Gulliver's misadventures begin when he is first shipwrecked, then abandoned, then attacked by strangers, then attacked by his own crew. Gulliver's attitude hardens as the book progresses. Throughout, Gulliver is presented as being gullible; he believes what he is told, never perceives deeper meanings, is an honest man, and expects others to be honest. This makes for fun and irony; what Gulliver says can be trusted to be accurate, and he does not always understand the meaning of what he perceives.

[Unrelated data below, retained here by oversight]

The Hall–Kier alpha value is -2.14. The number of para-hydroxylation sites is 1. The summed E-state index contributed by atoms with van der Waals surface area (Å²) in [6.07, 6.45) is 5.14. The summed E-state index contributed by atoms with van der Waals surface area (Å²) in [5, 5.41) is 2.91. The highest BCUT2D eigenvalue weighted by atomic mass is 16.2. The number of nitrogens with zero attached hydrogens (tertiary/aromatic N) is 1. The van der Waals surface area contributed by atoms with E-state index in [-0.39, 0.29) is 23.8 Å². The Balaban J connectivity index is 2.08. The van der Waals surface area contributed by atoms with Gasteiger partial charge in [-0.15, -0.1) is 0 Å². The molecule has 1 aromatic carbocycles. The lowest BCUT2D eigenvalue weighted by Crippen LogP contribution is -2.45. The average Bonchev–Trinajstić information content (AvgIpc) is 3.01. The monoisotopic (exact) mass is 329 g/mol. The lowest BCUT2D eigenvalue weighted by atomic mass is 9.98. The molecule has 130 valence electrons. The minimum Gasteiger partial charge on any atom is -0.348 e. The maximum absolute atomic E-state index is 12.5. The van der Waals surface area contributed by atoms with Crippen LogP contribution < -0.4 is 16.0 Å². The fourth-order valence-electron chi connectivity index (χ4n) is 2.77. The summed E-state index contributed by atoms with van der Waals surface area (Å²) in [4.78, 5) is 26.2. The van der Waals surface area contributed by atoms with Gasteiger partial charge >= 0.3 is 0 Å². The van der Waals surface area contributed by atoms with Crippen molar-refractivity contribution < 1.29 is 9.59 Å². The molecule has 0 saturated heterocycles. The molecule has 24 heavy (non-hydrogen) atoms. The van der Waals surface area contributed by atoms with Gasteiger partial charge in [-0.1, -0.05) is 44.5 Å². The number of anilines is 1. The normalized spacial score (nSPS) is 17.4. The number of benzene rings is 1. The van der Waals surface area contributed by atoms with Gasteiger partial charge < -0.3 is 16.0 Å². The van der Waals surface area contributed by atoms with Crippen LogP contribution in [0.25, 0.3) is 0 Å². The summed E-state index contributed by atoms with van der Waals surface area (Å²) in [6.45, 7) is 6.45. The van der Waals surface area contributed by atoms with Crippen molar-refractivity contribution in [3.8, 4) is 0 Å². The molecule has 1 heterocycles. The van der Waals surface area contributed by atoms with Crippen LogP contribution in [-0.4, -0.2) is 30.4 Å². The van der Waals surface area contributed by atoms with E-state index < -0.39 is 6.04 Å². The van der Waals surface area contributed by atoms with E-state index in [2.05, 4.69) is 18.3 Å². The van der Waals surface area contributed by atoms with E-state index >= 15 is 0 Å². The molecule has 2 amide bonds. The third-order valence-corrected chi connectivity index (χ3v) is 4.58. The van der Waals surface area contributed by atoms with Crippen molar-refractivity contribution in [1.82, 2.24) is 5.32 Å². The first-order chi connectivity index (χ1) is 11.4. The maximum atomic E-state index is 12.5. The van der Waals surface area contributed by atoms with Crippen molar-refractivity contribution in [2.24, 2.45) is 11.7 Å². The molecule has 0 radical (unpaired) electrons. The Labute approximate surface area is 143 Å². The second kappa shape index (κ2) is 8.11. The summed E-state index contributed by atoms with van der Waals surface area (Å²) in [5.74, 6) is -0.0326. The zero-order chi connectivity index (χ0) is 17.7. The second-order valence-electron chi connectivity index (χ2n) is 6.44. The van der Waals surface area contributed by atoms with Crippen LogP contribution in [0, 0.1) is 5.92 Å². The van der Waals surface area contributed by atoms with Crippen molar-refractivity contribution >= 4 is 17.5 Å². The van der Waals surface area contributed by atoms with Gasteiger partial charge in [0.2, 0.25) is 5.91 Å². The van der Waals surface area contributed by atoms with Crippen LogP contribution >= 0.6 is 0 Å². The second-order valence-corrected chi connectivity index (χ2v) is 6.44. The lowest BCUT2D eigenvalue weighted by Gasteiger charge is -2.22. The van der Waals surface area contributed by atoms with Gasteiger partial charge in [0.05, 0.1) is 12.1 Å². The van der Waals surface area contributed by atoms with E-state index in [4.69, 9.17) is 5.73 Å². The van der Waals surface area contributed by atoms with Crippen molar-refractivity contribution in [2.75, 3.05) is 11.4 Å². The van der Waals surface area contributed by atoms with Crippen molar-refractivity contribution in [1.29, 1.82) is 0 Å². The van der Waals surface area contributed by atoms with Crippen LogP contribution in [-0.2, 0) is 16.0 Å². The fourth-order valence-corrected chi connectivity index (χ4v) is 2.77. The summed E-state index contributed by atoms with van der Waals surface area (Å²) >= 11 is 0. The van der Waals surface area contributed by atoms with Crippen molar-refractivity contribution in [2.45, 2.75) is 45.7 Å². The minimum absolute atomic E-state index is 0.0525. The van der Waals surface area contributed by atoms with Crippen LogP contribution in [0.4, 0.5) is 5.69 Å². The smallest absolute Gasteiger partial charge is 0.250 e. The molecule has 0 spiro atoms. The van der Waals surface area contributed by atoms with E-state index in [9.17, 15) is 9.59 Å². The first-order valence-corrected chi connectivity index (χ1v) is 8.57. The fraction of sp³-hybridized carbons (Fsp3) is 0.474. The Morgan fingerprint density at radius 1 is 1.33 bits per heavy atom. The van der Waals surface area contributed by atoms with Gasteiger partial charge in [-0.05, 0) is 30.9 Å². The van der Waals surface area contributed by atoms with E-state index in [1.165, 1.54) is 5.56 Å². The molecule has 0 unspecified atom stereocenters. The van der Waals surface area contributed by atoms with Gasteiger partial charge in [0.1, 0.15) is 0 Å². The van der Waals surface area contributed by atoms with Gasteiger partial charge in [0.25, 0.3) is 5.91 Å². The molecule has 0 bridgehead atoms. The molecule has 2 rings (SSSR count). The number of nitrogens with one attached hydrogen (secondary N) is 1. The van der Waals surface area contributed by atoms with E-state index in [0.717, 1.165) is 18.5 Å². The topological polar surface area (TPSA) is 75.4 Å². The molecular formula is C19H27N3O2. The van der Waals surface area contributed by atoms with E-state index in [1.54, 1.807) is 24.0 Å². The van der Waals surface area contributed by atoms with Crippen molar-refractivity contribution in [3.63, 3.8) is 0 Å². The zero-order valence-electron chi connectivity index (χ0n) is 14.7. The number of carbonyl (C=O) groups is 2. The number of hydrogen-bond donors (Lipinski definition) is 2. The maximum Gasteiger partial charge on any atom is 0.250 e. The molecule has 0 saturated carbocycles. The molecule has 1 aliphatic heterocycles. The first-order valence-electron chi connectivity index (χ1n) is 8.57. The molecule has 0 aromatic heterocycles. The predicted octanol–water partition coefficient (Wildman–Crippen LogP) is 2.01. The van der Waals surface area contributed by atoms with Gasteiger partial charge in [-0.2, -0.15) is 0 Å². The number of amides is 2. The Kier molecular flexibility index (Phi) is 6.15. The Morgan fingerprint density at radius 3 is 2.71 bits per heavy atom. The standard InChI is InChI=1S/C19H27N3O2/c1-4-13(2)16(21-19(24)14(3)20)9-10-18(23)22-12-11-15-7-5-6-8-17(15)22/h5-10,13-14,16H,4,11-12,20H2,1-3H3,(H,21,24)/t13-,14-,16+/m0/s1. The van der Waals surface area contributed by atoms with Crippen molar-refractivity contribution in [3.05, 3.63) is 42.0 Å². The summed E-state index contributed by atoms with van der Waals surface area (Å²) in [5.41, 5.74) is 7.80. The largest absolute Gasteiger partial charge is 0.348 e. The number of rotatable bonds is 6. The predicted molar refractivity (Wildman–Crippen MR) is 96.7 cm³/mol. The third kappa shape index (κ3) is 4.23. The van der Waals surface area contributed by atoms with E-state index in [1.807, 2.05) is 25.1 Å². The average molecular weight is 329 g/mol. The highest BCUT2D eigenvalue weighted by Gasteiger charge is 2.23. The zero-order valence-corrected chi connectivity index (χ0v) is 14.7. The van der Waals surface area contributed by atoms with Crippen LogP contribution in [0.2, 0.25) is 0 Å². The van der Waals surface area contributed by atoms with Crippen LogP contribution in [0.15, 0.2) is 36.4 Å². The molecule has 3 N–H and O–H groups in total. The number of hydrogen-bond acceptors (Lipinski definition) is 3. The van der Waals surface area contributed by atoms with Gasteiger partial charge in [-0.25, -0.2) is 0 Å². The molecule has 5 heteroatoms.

Gulliver's Travels has been the recipient of several designations: from Menippean satire to a children's story, from proto-Science Fiction to a forerunner of the modern novel. A possible reason for the book's classic status is that it can be seen as many things to many different people. Broadly, the book has three themes. First, a satirical view of the state of European government, and of petty differences between religions. Second, a restatement of the older "ancients versus moderns" controversy. Third, an inquiry into whether men are inherently corrupt or whether they become corrupted. Gulliver's Travels is Swift's best known full-length work, and a classic of English literature.